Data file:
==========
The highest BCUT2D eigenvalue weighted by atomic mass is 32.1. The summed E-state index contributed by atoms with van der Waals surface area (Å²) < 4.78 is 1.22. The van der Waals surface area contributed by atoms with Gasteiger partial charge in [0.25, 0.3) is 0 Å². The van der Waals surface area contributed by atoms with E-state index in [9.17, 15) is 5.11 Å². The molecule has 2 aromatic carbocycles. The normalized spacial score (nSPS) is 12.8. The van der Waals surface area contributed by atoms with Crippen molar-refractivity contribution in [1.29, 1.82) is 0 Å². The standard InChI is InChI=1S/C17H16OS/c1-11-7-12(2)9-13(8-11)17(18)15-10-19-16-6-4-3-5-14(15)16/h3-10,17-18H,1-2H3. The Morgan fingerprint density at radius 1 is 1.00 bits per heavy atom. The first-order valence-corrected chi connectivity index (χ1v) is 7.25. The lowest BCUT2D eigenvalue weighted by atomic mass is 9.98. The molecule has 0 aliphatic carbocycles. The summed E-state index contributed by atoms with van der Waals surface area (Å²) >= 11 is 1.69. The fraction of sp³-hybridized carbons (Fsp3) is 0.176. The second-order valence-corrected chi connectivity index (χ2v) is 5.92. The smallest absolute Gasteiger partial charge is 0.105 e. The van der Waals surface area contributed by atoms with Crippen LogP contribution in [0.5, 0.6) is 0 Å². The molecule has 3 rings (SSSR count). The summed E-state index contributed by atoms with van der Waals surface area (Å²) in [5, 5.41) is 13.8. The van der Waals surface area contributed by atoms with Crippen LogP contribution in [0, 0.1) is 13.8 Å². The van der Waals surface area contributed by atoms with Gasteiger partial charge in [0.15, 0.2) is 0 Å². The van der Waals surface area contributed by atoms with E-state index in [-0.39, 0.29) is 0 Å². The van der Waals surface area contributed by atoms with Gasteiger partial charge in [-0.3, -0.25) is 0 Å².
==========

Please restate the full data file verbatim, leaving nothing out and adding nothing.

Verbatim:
The highest BCUT2D eigenvalue weighted by atomic mass is 32.1. The summed E-state index contributed by atoms with van der Waals surface area (Å²) < 4.78 is 1.22. The van der Waals surface area contributed by atoms with Gasteiger partial charge in [0.25, 0.3) is 0 Å². The van der Waals surface area contributed by atoms with E-state index in [9.17, 15) is 5.11 Å². The molecule has 2 aromatic carbocycles. The normalized spacial score (nSPS) is 12.8. The van der Waals surface area contributed by atoms with Crippen molar-refractivity contribution in [1.29, 1.82) is 0 Å². The standard InChI is InChI=1S/C17H16OS/c1-11-7-12(2)9-13(8-11)17(18)15-10-19-16-6-4-3-5-14(15)16/h3-10,17-18H,1-2H3. The Morgan fingerprint density at radius 1 is 1.00 bits per heavy atom. The first-order valence-corrected chi connectivity index (χ1v) is 7.25. The lowest BCUT2D eigenvalue weighted by atomic mass is 9.98. The molecule has 0 aliphatic carbocycles. The summed E-state index contributed by atoms with van der Waals surface area (Å²) >= 11 is 1.69. The fraction of sp³-hybridized carbons (Fsp3) is 0.176. The second-order valence-corrected chi connectivity index (χ2v) is 5.92. The smallest absolute Gasteiger partial charge is 0.105 e. The van der Waals surface area contributed by atoms with Crippen LogP contribution in [0.5, 0.6) is 0 Å². The molecule has 3 rings (SSSR count). The summed E-state index contributed by atoms with van der Waals surface area (Å²) in [5, 5.41) is 13.8. The van der Waals surface area contributed by atoms with Crippen LogP contribution in [0, 0.1) is 13.8 Å². The van der Waals surface area contributed by atoms with Gasteiger partial charge in [0.15, 0.2) is 0 Å². The van der Waals surface area contributed by atoms with E-state index in [-0.39, 0.29) is 0 Å². The van der Waals surface area contributed by atoms with Gasteiger partial charge in [-0.3, -0.25) is 0 Å².